6

I am maintaining a mode for a programming language with... let's say "annoying" syntax constructs.

For example, the angle brackets (no idea if it is the correct word) < and > are parentheses. However, the word -> is also a valid token, does not count as a closing parenthesis, and to top it all, should only occur inside a pair of < and >.

If I understand correctly, there is no way to get emacs to recognise this using only syntax tables, is that correct?

Hence the question: the mode is using smie for what cannot be done with syntax tables, and smie is also the canonical answer to define multi-character parens. So I guess that I will have to get smie to replace the syntax table for this pair of parentheses.

The question is: what does need to be set up in smie, in order to replace syntax table features for a particular paren pair?

The question is motivated by the manual: it is advised to let syntax tables do their job whenever possible. Hence, I'm afraid that with a naive set-up, I will run into problems later, or worse, that it will cause problems behind the scenes.

What I can think of (aka the "naive set-up" mentioned above):

  • removing the paren category for characters < and > in the syntax table;
  • adding ("<" whatever ">") in the BNF grammar;
  • making the lexer recognize the token < (resp >) as "<" (resp. ">") instead of "".

Is it enough?

And, in case it would actually be, bonus question: is there any good reason to leave the handling of sexps to the syntax table instead of smie?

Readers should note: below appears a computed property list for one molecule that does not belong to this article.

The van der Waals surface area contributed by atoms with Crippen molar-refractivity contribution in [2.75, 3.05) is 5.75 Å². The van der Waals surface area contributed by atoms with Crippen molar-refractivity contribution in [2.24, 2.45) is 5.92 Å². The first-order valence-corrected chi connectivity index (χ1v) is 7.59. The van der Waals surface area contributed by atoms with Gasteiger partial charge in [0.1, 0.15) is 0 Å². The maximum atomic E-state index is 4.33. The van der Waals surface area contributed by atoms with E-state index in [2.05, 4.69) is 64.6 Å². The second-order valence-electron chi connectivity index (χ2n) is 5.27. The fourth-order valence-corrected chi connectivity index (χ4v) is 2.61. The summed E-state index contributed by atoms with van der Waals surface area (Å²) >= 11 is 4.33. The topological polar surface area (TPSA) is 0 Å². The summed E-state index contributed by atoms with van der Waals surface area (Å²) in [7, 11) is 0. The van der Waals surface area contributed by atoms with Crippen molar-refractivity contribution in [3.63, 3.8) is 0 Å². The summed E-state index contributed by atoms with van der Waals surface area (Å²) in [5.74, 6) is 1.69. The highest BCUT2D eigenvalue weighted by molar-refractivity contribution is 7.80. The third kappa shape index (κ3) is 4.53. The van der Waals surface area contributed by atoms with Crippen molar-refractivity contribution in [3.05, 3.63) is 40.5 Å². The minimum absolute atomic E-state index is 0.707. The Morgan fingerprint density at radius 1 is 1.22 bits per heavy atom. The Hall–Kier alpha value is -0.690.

6

Speed is a good reason to let the paren-matching be performed by syntax-tables where possible. In your case, the "parens" are not multi-char, so you can definitely use syntax-tables for them. In order to avoid treating -> as a paren closer, you can setup a syntax-propertize-function which modifies the syntax of those > which appear in ->. Something like

(setq-local syntax-propertize-function
            (syntax-propertize-rules
             ("-\\(>\\)"
              (1 (let ((ppss (save-excursion (syntax-ppss (match-beginning 0)))))
                   (and (nth 1 ppss) ;; Inside at least one level of parens.
                        (eq ?< (char-after (nth 1 ppss))) ;; Last level is <...>
                        (string-to-syntax ".")))))))
  • Aah, good ol' XY problem, good that I added the background before the question, then. Thanks! I'm not sure to completely understand your code, though: is it absolutely needed to check that we are inside a pair of < and >? I mentioned it in the question because it causes this token to always confuse the parser, but where would be the harm in "defusing" all > following a -? – T. Verron Dec 5 '14 at 13:59
  • There'd be no harm to Emacs. I just wrote the code this way to show how to do it, if you need it. But if -> won't appear inside (...), or if when it does you don't want it to close the (, then you don't need to be so picky. Then you can just use (syntax-propertize-rules ("-\\(>\\)" (1 "."))). – Stefan Dec 5 '14 at 14:05
  • It shouldn't appear out of <...> (not in syntactically correct code), and if it did I wouldn't want it to close anything (it is an operator which sadly happens to contain a parenthesis). Actually, now that you mention it, I guess that with your code, if -> appears out of a < construct, instead of closing the ), the parser will complain about a mismatched parenthesis, won't it? – T. Verron Dec 5 '14 at 14:13
  • Yes and no: the paren-mismatch is only checked in some rare circumstances (e.g. when you type it), but not when you do C-M-f. – Stefan Dec 5 '14 at 19:11

Your Answer

By clicking “Post Your Answer”, you agree to our terms of service, privacy policy and cookie policy

Not the answer you're looking for? Browse other questions tagged or ask your own question.